Asian Development Bank: Promoting Sustainability

The world is facing severe challenges in tackling environmental issues. There is an increase in temperature, rise in sea level, and melting of ice, which is leading to the loss of our natural ecosystems. With energy demand increasing around the world, fossil fuels are being used at a very high rate – in 2012, fossil fuels accounted for 82 percent of global primary energy consumption. Fossil fuels such as, coal, oil, petrol and natural gas are the main cause of increasing emissions in the earth’s atmosphere, making up 69 percent of total greenhouse gas emissions globally. Although global warming and climate change are recognized globally, such problems need to be solved regionally.

Asia’s population nearly quadrupled during the 20th century, and is now the most populous continent in the world with around 4.3 billion people. Its growing population and rapid economic development are threatening its limited resources through expansion, destruction of natural habitats, and urbanization. These challenges will affect its poorest inhabitants most directly, and countries have now realized the importance of low-carbon growth and sustainable development if they want to continue to have economic gains.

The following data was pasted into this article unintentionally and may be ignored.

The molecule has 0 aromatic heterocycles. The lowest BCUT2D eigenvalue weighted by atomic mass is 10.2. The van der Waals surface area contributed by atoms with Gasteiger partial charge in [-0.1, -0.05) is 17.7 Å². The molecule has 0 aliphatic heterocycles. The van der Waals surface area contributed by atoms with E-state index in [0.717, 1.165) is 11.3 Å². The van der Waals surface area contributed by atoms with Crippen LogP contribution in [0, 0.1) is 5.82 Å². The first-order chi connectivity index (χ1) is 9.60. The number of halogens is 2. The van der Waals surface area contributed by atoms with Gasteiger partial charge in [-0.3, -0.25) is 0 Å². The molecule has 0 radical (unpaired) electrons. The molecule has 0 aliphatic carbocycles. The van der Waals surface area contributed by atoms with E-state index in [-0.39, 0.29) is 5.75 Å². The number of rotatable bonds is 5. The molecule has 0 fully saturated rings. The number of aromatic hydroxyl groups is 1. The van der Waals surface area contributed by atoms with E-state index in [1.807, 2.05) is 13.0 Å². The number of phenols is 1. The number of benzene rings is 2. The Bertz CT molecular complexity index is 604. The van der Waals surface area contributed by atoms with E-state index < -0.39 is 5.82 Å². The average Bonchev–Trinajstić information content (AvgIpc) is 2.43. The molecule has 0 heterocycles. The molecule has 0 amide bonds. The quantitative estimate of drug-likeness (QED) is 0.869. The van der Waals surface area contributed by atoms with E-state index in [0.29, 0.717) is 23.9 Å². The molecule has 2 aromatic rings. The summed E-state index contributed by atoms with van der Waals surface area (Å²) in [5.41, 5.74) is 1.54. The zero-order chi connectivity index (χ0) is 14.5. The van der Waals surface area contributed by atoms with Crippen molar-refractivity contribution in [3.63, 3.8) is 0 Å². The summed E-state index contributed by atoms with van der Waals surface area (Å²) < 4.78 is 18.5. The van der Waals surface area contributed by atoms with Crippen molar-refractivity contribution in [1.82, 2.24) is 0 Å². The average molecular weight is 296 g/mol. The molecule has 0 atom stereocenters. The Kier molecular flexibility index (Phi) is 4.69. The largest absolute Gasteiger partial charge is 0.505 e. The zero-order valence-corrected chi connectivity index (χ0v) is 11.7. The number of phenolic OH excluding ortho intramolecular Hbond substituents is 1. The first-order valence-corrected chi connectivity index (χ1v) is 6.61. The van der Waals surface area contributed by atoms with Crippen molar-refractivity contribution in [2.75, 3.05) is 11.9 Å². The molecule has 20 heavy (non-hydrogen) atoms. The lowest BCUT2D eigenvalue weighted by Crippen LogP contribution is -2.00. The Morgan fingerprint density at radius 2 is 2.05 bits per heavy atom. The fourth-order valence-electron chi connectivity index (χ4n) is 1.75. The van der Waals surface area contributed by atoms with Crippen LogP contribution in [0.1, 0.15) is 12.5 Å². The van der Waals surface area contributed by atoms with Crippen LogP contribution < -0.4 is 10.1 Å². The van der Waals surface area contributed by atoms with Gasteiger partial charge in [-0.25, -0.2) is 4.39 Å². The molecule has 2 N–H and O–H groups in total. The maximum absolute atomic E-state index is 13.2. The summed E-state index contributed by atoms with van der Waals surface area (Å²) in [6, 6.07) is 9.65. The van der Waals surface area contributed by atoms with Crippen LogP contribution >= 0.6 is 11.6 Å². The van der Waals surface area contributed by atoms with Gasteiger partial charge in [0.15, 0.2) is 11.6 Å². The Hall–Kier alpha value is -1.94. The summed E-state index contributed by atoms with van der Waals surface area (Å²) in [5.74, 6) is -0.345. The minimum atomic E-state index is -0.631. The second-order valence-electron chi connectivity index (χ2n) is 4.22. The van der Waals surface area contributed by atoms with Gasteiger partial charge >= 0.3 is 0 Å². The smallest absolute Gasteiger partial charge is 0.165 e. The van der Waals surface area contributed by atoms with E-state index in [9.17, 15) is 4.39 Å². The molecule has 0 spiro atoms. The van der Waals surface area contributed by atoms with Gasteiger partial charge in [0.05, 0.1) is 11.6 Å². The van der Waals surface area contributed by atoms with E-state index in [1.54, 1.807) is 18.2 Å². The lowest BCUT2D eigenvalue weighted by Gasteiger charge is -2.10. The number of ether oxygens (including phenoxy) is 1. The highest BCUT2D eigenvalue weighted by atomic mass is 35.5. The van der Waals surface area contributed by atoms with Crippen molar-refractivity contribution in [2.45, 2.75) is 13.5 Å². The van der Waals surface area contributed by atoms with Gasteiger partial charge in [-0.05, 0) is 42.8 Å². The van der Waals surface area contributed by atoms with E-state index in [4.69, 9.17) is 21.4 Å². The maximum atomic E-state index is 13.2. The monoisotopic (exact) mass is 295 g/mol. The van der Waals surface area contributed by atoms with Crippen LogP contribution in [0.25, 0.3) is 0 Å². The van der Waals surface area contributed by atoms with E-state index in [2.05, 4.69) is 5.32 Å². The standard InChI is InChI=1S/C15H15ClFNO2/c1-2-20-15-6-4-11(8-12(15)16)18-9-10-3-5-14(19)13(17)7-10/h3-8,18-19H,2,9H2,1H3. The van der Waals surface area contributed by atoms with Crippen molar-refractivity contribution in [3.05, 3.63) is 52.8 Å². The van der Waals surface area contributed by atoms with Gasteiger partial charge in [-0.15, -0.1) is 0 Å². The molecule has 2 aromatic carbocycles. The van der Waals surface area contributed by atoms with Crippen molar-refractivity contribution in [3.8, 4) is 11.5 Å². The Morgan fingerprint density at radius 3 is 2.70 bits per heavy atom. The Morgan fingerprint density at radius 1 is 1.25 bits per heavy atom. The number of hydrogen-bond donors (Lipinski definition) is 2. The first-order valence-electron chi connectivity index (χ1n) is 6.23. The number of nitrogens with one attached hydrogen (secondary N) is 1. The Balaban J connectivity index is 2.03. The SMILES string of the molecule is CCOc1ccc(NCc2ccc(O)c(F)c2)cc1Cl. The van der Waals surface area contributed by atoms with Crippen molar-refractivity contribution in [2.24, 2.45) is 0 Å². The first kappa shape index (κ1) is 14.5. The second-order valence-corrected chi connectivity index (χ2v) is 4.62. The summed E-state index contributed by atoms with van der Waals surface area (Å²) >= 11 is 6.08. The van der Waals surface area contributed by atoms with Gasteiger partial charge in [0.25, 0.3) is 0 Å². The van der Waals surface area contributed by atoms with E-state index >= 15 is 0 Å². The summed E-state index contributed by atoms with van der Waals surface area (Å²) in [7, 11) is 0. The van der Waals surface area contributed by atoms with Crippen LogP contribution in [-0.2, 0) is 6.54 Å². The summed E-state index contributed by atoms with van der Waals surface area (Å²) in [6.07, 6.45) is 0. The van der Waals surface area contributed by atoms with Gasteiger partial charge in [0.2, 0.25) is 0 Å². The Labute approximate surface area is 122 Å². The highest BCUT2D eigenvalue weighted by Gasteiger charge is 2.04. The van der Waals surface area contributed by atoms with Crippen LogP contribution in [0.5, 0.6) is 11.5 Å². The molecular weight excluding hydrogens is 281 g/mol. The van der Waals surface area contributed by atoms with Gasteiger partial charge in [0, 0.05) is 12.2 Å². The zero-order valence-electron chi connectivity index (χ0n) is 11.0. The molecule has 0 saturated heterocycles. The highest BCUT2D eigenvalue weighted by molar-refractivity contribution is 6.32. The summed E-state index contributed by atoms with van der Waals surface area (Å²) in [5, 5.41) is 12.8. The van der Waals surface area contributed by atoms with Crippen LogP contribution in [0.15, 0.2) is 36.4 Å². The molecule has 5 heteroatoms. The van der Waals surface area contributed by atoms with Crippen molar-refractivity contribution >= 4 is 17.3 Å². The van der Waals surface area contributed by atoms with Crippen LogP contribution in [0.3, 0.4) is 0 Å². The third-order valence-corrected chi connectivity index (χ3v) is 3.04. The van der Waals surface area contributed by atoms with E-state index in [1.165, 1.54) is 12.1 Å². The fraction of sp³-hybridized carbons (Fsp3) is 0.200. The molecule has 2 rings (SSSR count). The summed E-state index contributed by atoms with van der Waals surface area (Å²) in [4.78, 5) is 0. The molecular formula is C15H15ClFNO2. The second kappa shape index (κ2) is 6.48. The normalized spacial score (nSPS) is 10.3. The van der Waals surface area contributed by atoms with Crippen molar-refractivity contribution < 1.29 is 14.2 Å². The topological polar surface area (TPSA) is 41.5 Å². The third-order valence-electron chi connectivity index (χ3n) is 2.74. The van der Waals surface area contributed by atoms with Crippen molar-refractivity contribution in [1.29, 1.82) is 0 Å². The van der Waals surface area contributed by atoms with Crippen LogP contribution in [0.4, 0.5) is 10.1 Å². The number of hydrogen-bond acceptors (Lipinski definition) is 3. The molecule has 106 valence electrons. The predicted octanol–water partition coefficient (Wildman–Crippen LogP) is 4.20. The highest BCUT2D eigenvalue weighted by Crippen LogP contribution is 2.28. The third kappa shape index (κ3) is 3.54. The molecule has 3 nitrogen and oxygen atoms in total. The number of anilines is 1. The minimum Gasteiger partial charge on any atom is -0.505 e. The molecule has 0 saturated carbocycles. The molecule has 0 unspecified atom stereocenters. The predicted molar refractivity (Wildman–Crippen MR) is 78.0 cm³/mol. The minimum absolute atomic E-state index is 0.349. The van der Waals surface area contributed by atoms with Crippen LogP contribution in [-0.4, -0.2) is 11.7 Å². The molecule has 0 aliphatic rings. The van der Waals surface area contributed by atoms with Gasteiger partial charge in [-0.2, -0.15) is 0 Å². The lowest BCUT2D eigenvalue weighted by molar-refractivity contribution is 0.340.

In order to solve these issues, the Asian Development Bank (ADB), a regional development bank that facilitates economic development in Asia, is putting in efforts to tackle the problem of climate change. The ADB has promised to double its annual spending on the issue to $6 billion by 2020. Out of the $6 billion, $4 billion will be spent on renewable energy, energy efficiency, sustainable transport, and building smart cities, while the rest will be used for adaptation measures such as more climate-proof infrastructure, climate-smart agriculture, and better disaster preparedness. “Climate change is the preeminent challenge of our time. We need financing to mitigate and adapt to its impacts,” said Asian Development Bank president Takehiko Nakao.